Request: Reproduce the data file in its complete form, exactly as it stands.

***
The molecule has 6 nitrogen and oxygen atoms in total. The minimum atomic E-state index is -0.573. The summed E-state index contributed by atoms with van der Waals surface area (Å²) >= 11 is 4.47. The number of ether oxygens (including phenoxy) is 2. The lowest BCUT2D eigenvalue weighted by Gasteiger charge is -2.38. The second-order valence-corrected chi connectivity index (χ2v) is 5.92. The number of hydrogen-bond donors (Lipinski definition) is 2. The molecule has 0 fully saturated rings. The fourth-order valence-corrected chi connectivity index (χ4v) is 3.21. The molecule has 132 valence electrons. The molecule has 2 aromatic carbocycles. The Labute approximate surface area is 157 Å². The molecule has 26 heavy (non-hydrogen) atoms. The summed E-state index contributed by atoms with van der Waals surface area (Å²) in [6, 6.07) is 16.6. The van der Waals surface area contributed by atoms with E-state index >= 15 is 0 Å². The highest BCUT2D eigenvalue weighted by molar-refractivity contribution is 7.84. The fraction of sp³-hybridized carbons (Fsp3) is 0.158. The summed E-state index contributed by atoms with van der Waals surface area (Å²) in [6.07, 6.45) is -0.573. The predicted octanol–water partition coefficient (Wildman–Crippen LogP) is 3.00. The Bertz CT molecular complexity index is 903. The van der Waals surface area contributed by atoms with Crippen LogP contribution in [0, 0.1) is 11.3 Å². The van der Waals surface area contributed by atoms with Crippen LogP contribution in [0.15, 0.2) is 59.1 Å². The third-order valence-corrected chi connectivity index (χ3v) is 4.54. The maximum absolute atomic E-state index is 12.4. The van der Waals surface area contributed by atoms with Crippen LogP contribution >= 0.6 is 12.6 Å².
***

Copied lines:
The molecule has 6 nitrogen and oxygen atoms in total. The minimum atomic E-state index is -0.573. The summed E-state index contributed by atoms with van der Waals surface area (Å²) >= 11 is 4.47. The number of ether oxygens (including phenoxy) is 2. The lowest BCUT2D eigenvalue weighted by Gasteiger charge is -2.38. The second-order valence-corrected chi connectivity index (χ2v) is 5.92. The number of hydrogen-bond donors (Lipinski definition) is 2. The molecule has 0 fully saturated rings. The fourth-order valence-corrected chi connectivity index (χ4v) is 3.21. The molecule has 132 valence electrons. The molecule has 2 aromatic carbocycles. The Labute approximate surface area is 157 Å². The molecule has 26 heavy (non-hydrogen) atoms. The summed E-state index contributed by atoms with van der Waals surface area (Å²) in [6, 6.07) is 16.6. The van der Waals surface area contributed by atoms with E-state index >= 15 is 0 Å². The highest BCUT2D eigenvalue weighted by molar-refractivity contribution is 7.84. The fraction of sp³-hybridized carbons (Fsp3) is 0.158. The summed E-state index contributed by atoms with van der Waals surface area (Å²) in [6.07, 6.45) is -0.573. The predicted octanol–water partition coefficient (Wildman–Crippen LogP) is 3.00. The Bertz CT molecular complexity index is 903. The van der Waals surface area contributed by atoms with Crippen LogP contribution in [0, 0.1) is 11.3 Å². The van der Waals surface area contributed by atoms with Crippen LogP contribution in [0.15, 0.2) is 59.1 Å². The third-order valence-corrected chi connectivity index (χ3v) is 4.54. The maximum absolute atomic E-state index is 12.4. The van der Waals surface area contributed by atoms with Crippen LogP contribution >= 0.6 is 12.6 Å².